You may view this trajectory as good or bad, but make no mistake; it is inalterable. In a normal free market dynamic, a market need is determined (the negation of unintentional and accidental injuries), an enterprise invents a product that answers that market need (flesh-sensing and blade-braking technology), injuries promulgate lawsuits, insurance companies pay settlements then raise the rates for manufacturers who do not use the available safety technology, and over time, manufacturers either adopt the new technology(ies) or invent their own. The only difference with our current situation is that the government may intervene in this normal free market trajectory, causing what businesspeople refer to as a "market convulsion." A market convulsion is an event that disrupts the normal progression of free-market dynamics. A convulsion in a market can speed up or slow down an inevitable process or it can produce unintended consequences.

While I would argue that the free market usually produces a better aggregate, albeit sometimes slower, outcome; either way, we will see a continued evolution of safety modifications and inventions in our woodworking world.

So, what is the future for our coveted table saw? The government may or may not pass rules. Those rules may or may not be mandatory. Whether the market is "convulsed" or follows a natural market-driven trajectory, manufacturers will adapt, invent, or adopt safety technology. They will be forced to change, be it by regulation or by market forces. Rising insurance rates might make change a sound financial decision, for example. Perhaps the popularity of the new safety technology will simply be a competitive edge that other companies must match or try to outdo. How many automobile advertisements do you see touting safety records and technologies? Safety is a marketplace differentiator that can be a powerful force.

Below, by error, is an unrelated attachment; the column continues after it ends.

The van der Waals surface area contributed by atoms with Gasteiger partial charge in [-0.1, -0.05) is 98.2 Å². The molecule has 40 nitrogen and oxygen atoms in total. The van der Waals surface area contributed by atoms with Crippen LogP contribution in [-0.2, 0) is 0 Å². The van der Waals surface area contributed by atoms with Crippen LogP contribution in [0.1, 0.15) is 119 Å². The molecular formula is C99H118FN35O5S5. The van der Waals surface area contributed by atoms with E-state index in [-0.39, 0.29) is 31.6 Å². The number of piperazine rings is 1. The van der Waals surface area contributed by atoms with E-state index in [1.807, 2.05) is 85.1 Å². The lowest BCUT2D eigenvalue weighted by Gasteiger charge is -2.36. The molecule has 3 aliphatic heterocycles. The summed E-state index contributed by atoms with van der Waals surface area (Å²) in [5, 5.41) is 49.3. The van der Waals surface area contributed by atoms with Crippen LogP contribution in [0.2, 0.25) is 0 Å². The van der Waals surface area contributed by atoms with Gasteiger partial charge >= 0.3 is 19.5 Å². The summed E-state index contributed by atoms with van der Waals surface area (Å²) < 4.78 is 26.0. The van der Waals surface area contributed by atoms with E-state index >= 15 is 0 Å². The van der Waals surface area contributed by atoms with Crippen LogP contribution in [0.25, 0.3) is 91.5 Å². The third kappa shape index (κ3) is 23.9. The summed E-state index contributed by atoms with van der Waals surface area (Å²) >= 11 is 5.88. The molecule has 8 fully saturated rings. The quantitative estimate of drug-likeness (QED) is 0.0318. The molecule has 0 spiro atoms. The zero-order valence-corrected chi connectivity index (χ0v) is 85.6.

Get ready for new safety accessories and devices on future table saws, and probably other tools as well. Prepare to pay more, at least until volume and competition drives the prices down. And look for a spate of lawsuits promulgated by the success of one and the availability of mitigating technology. We may also expect those lawsuits to spread to other power tools. A friend was recently holding a piece of trim in place and drove an 18 gauge brad through his finger inadvertently located on the back side of the work piece. Could a proximity-sensing device have prevented the firing of the nail gun if flesh were in the line of fire?

We may also logically expect that there will be a spike in sales for current table saw designs. There will be Luddites that will buy before changes, or rules, take effect, just like there was a spike in car sales the year before seat belts became mandatory. Some will buy less-safe machines in order to save money.

These buyers may well save money, but they may also impact the marketplace by providing their own "convulsive action." An early and unanticipated spike in sales necessarily removes money from the market pool for future sales.